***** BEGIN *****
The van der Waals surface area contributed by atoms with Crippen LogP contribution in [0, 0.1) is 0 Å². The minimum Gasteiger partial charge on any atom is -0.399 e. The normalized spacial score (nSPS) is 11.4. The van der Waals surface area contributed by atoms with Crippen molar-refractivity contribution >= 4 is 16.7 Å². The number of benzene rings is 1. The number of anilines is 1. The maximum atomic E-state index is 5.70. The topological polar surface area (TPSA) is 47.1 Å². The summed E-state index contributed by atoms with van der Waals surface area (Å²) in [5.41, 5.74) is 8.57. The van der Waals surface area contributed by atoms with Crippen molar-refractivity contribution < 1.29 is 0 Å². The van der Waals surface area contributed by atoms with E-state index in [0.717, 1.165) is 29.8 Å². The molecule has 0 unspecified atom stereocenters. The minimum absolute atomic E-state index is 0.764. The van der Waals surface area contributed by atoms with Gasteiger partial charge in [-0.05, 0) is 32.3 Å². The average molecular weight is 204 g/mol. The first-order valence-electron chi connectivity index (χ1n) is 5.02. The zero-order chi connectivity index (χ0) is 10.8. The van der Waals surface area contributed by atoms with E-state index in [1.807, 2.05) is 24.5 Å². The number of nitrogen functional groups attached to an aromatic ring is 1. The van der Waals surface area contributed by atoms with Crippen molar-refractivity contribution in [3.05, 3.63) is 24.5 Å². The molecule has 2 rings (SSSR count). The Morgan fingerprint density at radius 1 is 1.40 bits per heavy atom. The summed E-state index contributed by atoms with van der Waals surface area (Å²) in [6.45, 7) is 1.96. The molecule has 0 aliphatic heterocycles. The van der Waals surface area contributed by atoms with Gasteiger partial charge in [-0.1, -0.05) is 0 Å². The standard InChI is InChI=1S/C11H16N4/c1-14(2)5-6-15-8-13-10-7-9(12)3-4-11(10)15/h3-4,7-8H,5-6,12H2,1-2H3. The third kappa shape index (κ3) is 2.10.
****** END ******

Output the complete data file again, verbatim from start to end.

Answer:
The van der Waals surface area contributed by atoms with Crippen LogP contribution in [0, 0.1) is 0 Å². The minimum Gasteiger partial charge on any atom is -0.399 e. The normalized spacial score (nSPS) is 11.4. The van der Waals surface area contributed by atoms with Crippen molar-refractivity contribution >= 4 is 16.7 Å². The number of benzene rings is 1. The number of anilines is 1. The maximum atomic E-state index is 5.70. The topological polar surface area (TPSA) is 47.1 Å². The summed E-state index contributed by atoms with van der Waals surface area (Å²) in [5.41, 5.74) is 8.57. The van der Waals surface area contributed by atoms with Crippen molar-refractivity contribution < 1.29 is 0 Å². The van der Waals surface area contributed by atoms with E-state index in [0.717, 1.165) is 29.8 Å². The molecule has 0 unspecified atom stereocenters. The minimum absolute atomic E-state index is 0.764. The van der Waals surface area contributed by atoms with Gasteiger partial charge in [-0.05, 0) is 32.3 Å². The average molecular weight is 204 g/mol. The first-order valence-electron chi connectivity index (χ1n) is 5.02. The zero-order chi connectivity index (χ0) is 10.8. The van der Waals surface area contributed by atoms with E-state index in [1.807, 2.05) is 24.5 Å². The number of nitrogen functional groups attached to an aromatic ring is 1. The van der Waals surface area contributed by atoms with Crippen molar-refractivity contribution in [3.05, 3.63) is 24.5 Å². The molecule has 2 rings (SSSR count). The Morgan fingerprint density at radius 1 is 1.40 bits per heavy atom. The summed E-state index contributed by atoms with van der Waals surface area (Å²) in [6.45, 7) is 1.96. The molecule has 0 aliphatic heterocycles. The van der Waals surface area contributed by atoms with Gasteiger partial charge in [-0.1, -0.05) is 0 Å². The standard InChI is InChI=1S/C11H16N4/c1-14(2)5-6-15-8-13-10-7-9(12)3-4-11(10)15/h3-4,7-8H,5-6,12H2,1-2H3. The third kappa shape index (κ3) is 2.10.